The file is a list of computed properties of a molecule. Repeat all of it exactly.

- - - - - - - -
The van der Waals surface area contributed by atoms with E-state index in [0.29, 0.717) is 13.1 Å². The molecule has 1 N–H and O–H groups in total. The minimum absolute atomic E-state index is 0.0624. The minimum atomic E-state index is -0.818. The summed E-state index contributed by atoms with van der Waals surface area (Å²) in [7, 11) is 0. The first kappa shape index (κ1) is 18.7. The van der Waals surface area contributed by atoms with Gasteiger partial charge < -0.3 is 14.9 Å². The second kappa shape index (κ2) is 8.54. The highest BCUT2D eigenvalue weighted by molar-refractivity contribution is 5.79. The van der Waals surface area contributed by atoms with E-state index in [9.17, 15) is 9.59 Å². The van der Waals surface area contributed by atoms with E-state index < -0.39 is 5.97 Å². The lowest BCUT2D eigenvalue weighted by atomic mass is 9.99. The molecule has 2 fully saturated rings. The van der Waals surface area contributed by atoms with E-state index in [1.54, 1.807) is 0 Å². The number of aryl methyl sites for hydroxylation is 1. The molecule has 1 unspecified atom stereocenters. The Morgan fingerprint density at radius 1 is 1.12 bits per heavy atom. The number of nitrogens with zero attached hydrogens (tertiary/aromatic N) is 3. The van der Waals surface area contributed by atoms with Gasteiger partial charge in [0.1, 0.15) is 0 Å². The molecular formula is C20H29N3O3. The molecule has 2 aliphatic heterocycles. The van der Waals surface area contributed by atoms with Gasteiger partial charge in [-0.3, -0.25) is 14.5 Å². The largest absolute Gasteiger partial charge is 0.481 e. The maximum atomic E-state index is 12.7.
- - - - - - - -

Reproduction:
The van der Waals surface area contributed by atoms with E-state index in [0.29, 0.717) is 13.1 Å². The molecule has 1 N–H and O–H groups in total. The minimum absolute atomic E-state index is 0.0624. The minimum atomic E-state index is -0.818. The summed E-state index contributed by atoms with van der Waals surface area (Å²) in [7, 11) is 0. The first kappa shape index (κ1) is 18.7. The van der Waals surface area contributed by atoms with Gasteiger partial charge < -0.3 is 14.9 Å². The second kappa shape index (κ2) is 8.54. The highest BCUT2D eigenvalue weighted by molar-refractivity contribution is 5.79. The van der Waals surface area contributed by atoms with E-state index in [9.17, 15) is 9.59 Å². The van der Waals surface area contributed by atoms with E-state index < -0.39 is 5.97 Å². The lowest BCUT2D eigenvalue weighted by atomic mass is 9.99. The molecule has 2 fully saturated rings. The van der Waals surface area contributed by atoms with E-state index in [1.54, 1.807) is 0 Å². The number of aryl methyl sites for hydroxylation is 1. The molecule has 1 unspecified atom stereocenters. The Morgan fingerprint density at radius 1 is 1.12 bits per heavy atom. The number of nitrogens with zero attached hydrogens (tertiary/aromatic N) is 3. The van der Waals surface area contributed by atoms with Gasteiger partial charge in [0.1, 0.15) is 0 Å². The molecular formula is C20H29N3O3. The molecule has 2 aliphatic heterocycles. The van der Waals surface area contributed by atoms with Gasteiger partial charge in [-0.3, -0.25) is 14.5 Å². The largest absolute Gasteiger partial charge is 0.481 e. The maximum atomic E-state index is 12.7.